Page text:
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Welcome to the biweekly electronic newsletter from Stanford Bio-X for members of the Bio-X Corporate Forum. Please contact Dr. Hanwei Li, the Bio-X Corporate Forum Liaison if you would like to be added or removed from this distribution list, or if you have any questions about Stanford Bio-X or Stanford University.


** On October 9, 2013, Bio-X celebrated the 10th Anniversary of the James H. Clark Center, the hub of Bio-X. Check out CLARK CENTER @ 10X as well as the Bio-X Timeline over the last 15 years!!

** Check out the article by Stanford President John Hennessy in the Nov/Dec 2013 issue of the Stanford Magazine on Bio-X and the Clark Center, "A Cauldron of Innovation".

Bio-X Core Programs

SEED GRANTS FOR SUCCESS - Stanford Bio-X Interdisciplinary Initiatives Program (IIP)

The Bio-X Interdisciplinary Initiatives Program represents a key Stanford Initiative to address challenges in human health. Currently, the IIP awards approximately $4 million every other year in the form of two-year grants averaging about $200,000 each. From its inception in 2000 through the beginning of the seventh round in 2014, the program has provided critical early-stage funding to 164 different interdisciplinary projects, involving collaborations from over 750 faculty members, and creating over 700 teams from six different Stanford schools. From just the first 6 rounds, the IIP awards have resulted in a 10-fold-plus return on investment, as well as hundreds of publications, dozens of patents filed, and most importantly, the acceleration of scientific discovery and innovation.

In 2014, Bio-X started its 7th round of the Bio-X IIP Seed Grants Program, and 22 newly awarded projects were selected from 142 Letters of Intent (LOIs)! This has been the largest number of LOIs that Bio-X has received. Please go here to check out the newly awarded projects. Competition was intense, and the selection criteria included innovation, high-reward, and new interdisciplinary collaborations. (To view the 142 other IIP projects that have been funded from the previous 6 rounds, please click here.)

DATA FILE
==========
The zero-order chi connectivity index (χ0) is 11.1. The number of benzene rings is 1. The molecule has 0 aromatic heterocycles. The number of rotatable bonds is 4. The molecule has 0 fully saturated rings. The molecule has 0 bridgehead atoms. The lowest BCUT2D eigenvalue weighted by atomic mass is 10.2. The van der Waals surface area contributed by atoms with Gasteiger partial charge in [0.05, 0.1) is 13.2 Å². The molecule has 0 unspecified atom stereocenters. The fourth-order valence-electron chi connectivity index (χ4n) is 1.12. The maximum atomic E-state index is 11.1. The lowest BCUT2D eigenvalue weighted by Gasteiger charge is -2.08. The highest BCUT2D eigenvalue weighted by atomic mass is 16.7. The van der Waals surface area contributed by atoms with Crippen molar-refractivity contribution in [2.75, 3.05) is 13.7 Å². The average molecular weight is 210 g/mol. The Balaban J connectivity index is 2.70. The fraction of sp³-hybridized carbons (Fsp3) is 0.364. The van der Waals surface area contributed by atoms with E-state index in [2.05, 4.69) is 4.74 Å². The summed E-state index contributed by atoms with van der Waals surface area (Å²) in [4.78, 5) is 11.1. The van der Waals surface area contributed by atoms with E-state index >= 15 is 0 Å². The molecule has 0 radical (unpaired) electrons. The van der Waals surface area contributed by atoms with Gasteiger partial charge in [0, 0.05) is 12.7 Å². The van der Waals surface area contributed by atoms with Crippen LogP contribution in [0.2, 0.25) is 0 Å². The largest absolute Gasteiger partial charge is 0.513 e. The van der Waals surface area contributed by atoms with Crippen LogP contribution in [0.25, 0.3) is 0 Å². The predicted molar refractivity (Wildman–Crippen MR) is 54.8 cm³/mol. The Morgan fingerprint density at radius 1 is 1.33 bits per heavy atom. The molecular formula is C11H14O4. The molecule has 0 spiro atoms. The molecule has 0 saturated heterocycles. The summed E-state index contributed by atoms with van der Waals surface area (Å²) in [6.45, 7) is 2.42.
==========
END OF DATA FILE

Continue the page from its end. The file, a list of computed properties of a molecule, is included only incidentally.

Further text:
Every year, graduate students and postdoctoral scholars of Bio-X affiliated faculty are highly encouraged to apply for the Bio-X Fellowships, which are awarded to research projects that are interdisciplinary and utilize the technologies of different fields to solve different biological questions. Students are encouraged to work collaboratively with professors of different departments, thus creating cross-disciplinary relationships among the different Stanford schools. Our fellows have conducted exciting research, resulting in publications in high-impact journals and have been offered excellent positions in industry and academia.

To date, with the 19 new awardees of 2014, Stanford Bio-X has a total of 173 Fellows. The winners of the 2015 PhD Fellowship program will be announced later on this year on October 6, 2015 during our Fellows Symposium. The full agenda for the symposium is also listed below under "Events". IF YOU'D LIKE TO ATTEND, PLEASE EMAIL DR. HANWEI LI.

You can view the numerous Fellowship projects that have been awarded over the years as well as oral presentations from previous symposiums here.

The Bio-X Undergraduate Summer Research Program (USRP) supports undergraduate research training through an award designed to support interdisciplinary undergraduate summer research projects. The program is an invaluable opportunity for students to conduct hands-on research, learn how to carry out experiments in the laboratory, and develop the skills to read and analyze scientific literature. This program is eligible to Stanford students who want to work in the labs of Bio-X affiliated faculty.

This year, nearly 160 students applied to the program, and 65 students were selected. Therefore, to date, 371 awards have been given to the Stanford undergraduate community to participate in the Bio-X Summer Research Program.